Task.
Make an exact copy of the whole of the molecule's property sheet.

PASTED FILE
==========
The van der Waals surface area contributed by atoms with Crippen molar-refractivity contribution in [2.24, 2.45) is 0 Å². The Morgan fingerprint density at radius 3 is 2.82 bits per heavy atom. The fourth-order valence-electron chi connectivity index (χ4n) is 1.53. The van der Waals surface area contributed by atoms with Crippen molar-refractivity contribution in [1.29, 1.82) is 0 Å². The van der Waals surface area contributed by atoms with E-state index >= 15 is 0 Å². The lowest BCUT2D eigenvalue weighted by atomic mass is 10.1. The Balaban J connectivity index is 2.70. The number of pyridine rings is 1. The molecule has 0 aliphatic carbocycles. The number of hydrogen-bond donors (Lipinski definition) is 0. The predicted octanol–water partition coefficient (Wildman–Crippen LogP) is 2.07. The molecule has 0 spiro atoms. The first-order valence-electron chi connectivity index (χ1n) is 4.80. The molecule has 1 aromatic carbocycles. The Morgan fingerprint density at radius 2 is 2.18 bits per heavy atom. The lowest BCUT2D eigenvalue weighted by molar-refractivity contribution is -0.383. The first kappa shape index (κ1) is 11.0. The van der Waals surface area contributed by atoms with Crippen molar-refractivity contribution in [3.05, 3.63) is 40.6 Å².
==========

The van der Waals surface area contributed by atoms with Crippen molar-refractivity contribution in [2.24, 2.45) is 0 Å². The Morgan fingerprint density at radius 3 is 2.82 bits per heavy atom. The fourth-order valence-electron chi connectivity index (χ4n) is 1.53. The van der Waals surface area contributed by atoms with Crippen molar-refractivity contribution in [1.29, 1.82) is 0 Å². The van der Waals surface area contributed by atoms with E-state index >= 15 is 0 Å². The lowest BCUT2D eigenvalue weighted by atomic mass is 10.1. The Balaban J connectivity index is 2.70. The number of pyridine rings is 1. The molecule has 0 aliphatic carbocycles. The number of hydrogen-bond donors (Lipinski definition) is 0. The predicted octanol–water partition coefficient (Wildman–Crippen LogP) is 2.07. The molecule has 0 spiro atoms. The first-order valence-electron chi connectivity index (χ1n) is 4.80. The molecule has 1 aromatic carbocycles. The Morgan fingerprint density at radius 2 is 2.18 bits per heavy atom. The lowest BCUT2D eigenvalue weighted by molar-refractivity contribution is -0.383. The first kappa shape index (κ1) is 11.0. The van der Waals surface area contributed by atoms with Crippen molar-refractivity contribution in [3.05, 3.63) is 40.6 Å².